HANOI — Heavy rains from a storm in central Vietnam have killed nine people, including three children, bringing the toll since late last week to 21, although the flood levels have peaked, the government said on Thursday.
Residents carry a motorcycle along a flooded road caused by a storm in Vietnam’s southern Phu Yen province November 17, 2008. A tropical storm hit central Vietnam on Monday, threatening severe floods, landslides and substantial damage to coffee output from the world’s second-largest producer of the crop. [Agencies]
Disaster reports from six central provinces hit by the storm that landed on Monday said more than 5,000 hectares of rice paddy had been destroyed, a relatively small area, but the country’s coffee crop was safe.
Several hundred families in Binh Dinh province were forced to flee their homes because of floods while landslides from heavy rains had blocked traffic in mountainous areas in Quang Ngai province, state-run Voice of Vietnam radio said.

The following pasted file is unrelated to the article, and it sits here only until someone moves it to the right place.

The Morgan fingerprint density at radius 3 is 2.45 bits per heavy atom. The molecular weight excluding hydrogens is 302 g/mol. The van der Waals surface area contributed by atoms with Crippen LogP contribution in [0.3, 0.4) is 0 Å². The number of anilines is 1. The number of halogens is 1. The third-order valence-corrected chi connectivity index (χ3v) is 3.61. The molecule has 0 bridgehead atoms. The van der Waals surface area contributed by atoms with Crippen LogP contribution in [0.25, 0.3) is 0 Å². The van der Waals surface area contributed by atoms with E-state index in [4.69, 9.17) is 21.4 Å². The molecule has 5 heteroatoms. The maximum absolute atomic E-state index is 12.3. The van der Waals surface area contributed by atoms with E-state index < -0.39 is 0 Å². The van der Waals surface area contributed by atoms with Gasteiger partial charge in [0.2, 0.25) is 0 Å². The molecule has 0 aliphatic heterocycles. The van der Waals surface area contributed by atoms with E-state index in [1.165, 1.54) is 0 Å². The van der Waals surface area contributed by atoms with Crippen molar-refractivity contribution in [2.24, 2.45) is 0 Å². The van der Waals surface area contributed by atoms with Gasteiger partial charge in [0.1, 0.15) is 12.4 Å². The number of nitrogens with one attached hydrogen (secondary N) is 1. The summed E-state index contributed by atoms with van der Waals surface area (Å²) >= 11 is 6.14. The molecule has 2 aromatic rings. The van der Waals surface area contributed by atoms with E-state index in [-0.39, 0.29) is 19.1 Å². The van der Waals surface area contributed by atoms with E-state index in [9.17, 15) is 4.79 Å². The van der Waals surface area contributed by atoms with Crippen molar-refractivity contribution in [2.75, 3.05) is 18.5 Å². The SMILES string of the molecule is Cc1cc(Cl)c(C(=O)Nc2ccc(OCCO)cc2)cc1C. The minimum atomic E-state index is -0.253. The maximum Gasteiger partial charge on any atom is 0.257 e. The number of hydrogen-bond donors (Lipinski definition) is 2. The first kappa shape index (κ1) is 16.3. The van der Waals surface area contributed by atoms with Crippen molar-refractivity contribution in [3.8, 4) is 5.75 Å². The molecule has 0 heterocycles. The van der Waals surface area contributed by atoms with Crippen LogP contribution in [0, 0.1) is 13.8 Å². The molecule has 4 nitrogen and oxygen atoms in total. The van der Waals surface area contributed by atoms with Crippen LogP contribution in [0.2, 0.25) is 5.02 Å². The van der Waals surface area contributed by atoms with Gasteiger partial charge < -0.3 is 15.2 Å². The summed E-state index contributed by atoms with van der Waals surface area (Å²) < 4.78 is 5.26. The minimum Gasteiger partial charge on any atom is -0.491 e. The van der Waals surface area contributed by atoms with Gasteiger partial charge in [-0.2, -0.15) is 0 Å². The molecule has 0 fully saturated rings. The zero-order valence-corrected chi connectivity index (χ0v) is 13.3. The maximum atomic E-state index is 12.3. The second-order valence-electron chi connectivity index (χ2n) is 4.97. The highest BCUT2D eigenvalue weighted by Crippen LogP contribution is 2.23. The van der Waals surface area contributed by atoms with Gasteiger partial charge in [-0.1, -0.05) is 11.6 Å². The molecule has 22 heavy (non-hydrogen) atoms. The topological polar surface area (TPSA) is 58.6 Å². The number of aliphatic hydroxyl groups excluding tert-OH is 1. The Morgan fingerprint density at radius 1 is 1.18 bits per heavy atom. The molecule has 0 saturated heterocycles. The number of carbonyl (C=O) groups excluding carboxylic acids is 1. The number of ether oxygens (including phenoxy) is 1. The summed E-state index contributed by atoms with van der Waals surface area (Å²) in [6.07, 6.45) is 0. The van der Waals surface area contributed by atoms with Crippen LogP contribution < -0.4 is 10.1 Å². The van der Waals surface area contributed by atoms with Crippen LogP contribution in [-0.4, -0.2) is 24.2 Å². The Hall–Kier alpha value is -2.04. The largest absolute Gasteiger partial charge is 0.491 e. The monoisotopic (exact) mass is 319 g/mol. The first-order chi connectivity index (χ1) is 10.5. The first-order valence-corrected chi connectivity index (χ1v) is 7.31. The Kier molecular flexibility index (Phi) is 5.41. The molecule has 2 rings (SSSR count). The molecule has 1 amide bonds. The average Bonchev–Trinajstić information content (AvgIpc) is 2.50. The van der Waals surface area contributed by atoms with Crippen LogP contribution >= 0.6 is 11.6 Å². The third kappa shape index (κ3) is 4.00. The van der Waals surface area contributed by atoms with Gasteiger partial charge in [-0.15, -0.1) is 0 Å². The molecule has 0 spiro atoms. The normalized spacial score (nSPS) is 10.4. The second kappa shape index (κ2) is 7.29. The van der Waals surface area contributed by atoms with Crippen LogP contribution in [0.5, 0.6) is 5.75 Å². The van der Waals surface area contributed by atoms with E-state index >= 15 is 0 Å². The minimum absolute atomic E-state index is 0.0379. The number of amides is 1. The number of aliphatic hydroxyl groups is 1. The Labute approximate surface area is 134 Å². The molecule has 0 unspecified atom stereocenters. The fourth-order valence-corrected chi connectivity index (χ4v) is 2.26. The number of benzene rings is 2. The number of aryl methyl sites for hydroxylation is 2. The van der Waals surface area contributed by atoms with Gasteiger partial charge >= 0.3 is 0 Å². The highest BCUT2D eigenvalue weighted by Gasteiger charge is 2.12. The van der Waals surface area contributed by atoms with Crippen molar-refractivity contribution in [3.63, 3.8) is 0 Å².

Tropical Storm Noul, the 10th tracked by the Southeast Asian country this year, did not cause damage on the scale predicted by the government. Storms kill several hundred people each year in Vietnam.
Coffee and rice production, in which Vietnam ranks second in the world, were not affected as the storm weakened before it reached the Central Highlands coffee belt.
The Mekong Delta, the country’s main rice-growing region, lies 350 km (220 miles) south of the flood-hit area, and its latest rice crop had already been harvested.